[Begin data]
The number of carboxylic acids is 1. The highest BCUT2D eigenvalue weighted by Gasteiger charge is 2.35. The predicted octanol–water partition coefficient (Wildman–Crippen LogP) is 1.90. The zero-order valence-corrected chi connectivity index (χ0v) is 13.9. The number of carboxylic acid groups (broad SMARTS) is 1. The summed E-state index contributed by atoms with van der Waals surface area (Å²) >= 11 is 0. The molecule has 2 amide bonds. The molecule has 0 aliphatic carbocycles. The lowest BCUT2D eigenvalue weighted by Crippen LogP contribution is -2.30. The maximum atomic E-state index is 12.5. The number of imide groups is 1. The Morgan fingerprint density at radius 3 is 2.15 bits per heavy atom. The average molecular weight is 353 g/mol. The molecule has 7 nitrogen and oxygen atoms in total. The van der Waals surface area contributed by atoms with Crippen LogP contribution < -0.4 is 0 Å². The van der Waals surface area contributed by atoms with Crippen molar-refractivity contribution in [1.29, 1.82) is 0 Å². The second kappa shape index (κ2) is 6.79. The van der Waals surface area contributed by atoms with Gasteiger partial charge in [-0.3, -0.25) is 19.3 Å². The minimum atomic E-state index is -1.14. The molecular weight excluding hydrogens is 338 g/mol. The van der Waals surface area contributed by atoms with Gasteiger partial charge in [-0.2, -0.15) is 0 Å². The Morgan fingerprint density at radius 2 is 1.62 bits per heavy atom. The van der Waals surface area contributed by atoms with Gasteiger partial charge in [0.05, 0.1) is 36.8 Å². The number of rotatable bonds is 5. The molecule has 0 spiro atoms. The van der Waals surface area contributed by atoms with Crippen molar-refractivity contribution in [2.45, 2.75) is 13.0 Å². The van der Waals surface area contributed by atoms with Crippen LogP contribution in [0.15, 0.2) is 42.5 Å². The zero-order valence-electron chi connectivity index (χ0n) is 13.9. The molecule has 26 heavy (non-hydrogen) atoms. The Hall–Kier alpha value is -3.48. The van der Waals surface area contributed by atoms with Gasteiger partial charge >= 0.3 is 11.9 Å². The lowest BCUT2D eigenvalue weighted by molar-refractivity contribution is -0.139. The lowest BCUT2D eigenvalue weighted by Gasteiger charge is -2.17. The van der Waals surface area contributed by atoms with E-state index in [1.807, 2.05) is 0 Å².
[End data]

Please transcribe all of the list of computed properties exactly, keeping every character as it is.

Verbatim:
The number of carboxylic acids is 1. The highest BCUT2D eigenvalue weighted by Gasteiger charge is 2.35. The predicted octanol–water partition coefficient (Wildman–Crippen LogP) is 1.90. The zero-order valence-corrected chi connectivity index (χ0v) is 13.9. The number of carboxylic acid groups (broad SMARTS) is 1. The summed E-state index contributed by atoms with van der Waals surface area (Å²) >= 11 is 0. The molecule has 2 amide bonds. The molecule has 0 aliphatic carbocycles. The lowest BCUT2D eigenvalue weighted by Crippen LogP contribution is -2.30. The maximum atomic E-state index is 12.5. The number of imide groups is 1. The Morgan fingerprint density at radius 3 is 2.15 bits per heavy atom. The average molecular weight is 353 g/mol. The molecule has 7 nitrogen and oxygen atoms in total. The van der Waals surface area contributed by atoms with Crippen LogP contribution < -0.4 is 0 Å². The van der Waals surface area contributed by atoms with Crippen molar-refractivity contribution in [1.29, 1.82) is 0 Å². The second kappa shape index (κ2) is 6.79. The van der Waals surface area contributed by atoms with Gasteiger partial charge in [-0.3, -0.25) is 19.3 Å². The minimum atomic E-state index is -1.14. The molecular weight excluding hydrogens is 338 g/mol. The van der Waals surface area contributed by atoms with Gasteiger partial charge in [-0.2, -0.15) is 0 Å². The Morgan fingerprint density at radius 2 is 1.62 bits per heavy atom. The van der Waals surface area contributed by atoms with Gasteiger partial charge in [0.05, 0.1) is 36.8 Å². The number of rotatable bonds is 5. The molecule has 0 spiro atoms. The van der Waals surface area contributed by atoms with Crippen molar-refractivity contribution in [2.45, 2.75) is 13.0 Å². The van der Waals surface area contributed by atoms with Crippen LogP contribution in [0.15, 0.2) is 42.5 Å². The zero-order valence-electron chi connectivity index (χ0n) is 13.9. The molecule has 26 heavy (non-hydrogen) atoms. The Hall–Kier alpha value is -3.48. The van der Waals surface area contributed by atoms with Gasteiger partial charge >= 0.3 is 11.9 Å². The lowest BCUT2D eigenvalue weighted by molar-refractivity contribution is -0.139. The lowest BCUT2D eigenvalue weighted by Gasteiger charge is -2.17. The van der Waals surface area contributed by atoms with E-state index in [1.807, 2.05) is 0 Å².